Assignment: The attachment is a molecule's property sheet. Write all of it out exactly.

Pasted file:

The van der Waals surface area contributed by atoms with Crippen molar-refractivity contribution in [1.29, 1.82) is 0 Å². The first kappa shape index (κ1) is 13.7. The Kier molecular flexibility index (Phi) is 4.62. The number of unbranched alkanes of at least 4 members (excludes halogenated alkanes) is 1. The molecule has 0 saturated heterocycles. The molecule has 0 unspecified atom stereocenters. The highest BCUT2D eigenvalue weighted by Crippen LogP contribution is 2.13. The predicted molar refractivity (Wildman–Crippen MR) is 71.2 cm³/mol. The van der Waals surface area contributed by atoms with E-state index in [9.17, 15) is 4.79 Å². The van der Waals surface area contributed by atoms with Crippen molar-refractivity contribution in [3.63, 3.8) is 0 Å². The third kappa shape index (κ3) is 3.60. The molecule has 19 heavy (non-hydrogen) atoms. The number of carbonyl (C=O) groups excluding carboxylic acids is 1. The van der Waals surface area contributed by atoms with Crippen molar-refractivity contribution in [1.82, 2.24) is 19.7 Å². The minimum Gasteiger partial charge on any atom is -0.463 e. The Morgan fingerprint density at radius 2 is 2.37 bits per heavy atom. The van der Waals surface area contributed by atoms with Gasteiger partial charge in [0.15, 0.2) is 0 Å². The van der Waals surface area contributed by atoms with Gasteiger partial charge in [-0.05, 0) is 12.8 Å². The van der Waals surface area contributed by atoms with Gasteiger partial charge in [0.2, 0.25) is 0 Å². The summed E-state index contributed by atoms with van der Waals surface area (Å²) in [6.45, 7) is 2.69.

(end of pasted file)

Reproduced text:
The van der Waals surface area contributed by atoms with Crippen molar-refractivity contribution in [1.29, 1.82) is 0 Å². The first kappa shape index (κ1) is 13.7. The Kier molecular flexibility index (Phi) is 4.62. The number of unbranched alkanes of at least 4 members (excludes halogenated alkanes) is 1. The molecule has 0 saturated heterocycles. The molecule has 0 unspecified atom stereocenters. The highest BCUT2D eigenvalue weighted by Crippen LogP contribution is 2.13. The predicted molar refractivity (Wildman–Crippen MR) is 71.2 cm³/mol. The van der Waals surface area contributed by atoms with E-state index in [9.17, 15) is 4.79 Å². The van der Waals surface area contributed by atoms with Crippen molar-refractivity contribution in [3.63, 3.8) is 0 Å². The third kappa shape index (κ3) is 3.60. The molecule has 19 heavy (non-hydrogen) atoms. The number of carbonyl (C=O) groups excluding carboxylic acids is 1. The van der Waals surface area contributed by atoms with Crippen molar-refractivity contribution in [1.82, 2.24) is 19.7 Å². The minimum Gasteiger partial charge on any atom is -0.463 e. The Morgan fingerprint density at radius 2 is 2.37 bits per heavy atom. The van der Waals surface area contributed by atoms with Gasteiger partial charge in [0.15, 0.2) is 0 Å². The van der Waals surface area contributed by atoms with Gasteiger partial charge in [-0.05, 0) is 12.8 Å². The van der Waals surface area contributed by atoms with Gasteiger partial charge in [0.2, 0.25) is 0 Å². The summed E-state index contributed by atoms with van der Waals surface area (Å²) in [6.45, 7) is 2.69.